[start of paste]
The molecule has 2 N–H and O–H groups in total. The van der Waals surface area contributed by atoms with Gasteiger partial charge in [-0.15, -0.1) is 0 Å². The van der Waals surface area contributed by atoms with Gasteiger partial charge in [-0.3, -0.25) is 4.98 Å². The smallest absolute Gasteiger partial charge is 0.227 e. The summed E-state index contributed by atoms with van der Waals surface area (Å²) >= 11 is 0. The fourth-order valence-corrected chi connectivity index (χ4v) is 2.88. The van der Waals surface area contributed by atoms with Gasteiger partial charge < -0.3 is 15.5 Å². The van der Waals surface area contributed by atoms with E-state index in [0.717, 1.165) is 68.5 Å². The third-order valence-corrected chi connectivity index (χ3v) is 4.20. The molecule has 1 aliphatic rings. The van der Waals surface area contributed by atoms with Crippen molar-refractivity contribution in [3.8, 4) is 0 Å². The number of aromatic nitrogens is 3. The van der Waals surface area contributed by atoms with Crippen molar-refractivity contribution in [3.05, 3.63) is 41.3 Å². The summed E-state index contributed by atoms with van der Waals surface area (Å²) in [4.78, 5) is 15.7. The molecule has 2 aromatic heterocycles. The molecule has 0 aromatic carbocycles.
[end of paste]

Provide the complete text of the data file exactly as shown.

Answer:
The molecule has 2 N–H and O–H groups in total. The van der Waals surface area contributed by atoms with Gasteiger partial charge in [-0.15, -0.1) is 0 Å². The van der Waals surface area contributed by atoms with Gasteiger partial charge in [-0.3, -0.25) is 4.98 Å². The smallest absolute Gasteiger partial charge is 0.227 e. The summed E-state index contributed by atoms with van der Waals surface area (Å²) >= 11 is 0. The fourth-order valence-corrected chi connectivity index (χ4v) is 2.88. The van der Waals surface area contributed by atoms with Gasteiger partial charge < -0.3 is 15.5 Å². The van der Waals surface area contributed by atoms with E-state index in [0.717, 1.165) is 68.5 Å². The third-order valence-corrected chi connectivity index (χ3v) is 4.20. The molecule has 1 aliphatic rings. The van der Waals surface area contributed by atoms with Crippen molar-refractivity contribution in [3.8, 4) is 0 Å². The number of aromatic nitrogens is 3. The van der Waals surface area contributed by atoms with Crippen molar-refractivity contribution in [3.05, 3.63) is 41.3 Å². The summed E-state index contributed by atoms with van der Waals surface area (Å²) in [4.78, 5) is 15.7. The molecule has 2 aromatic heterocycles. The molecule has 0 aromatic carbocycles.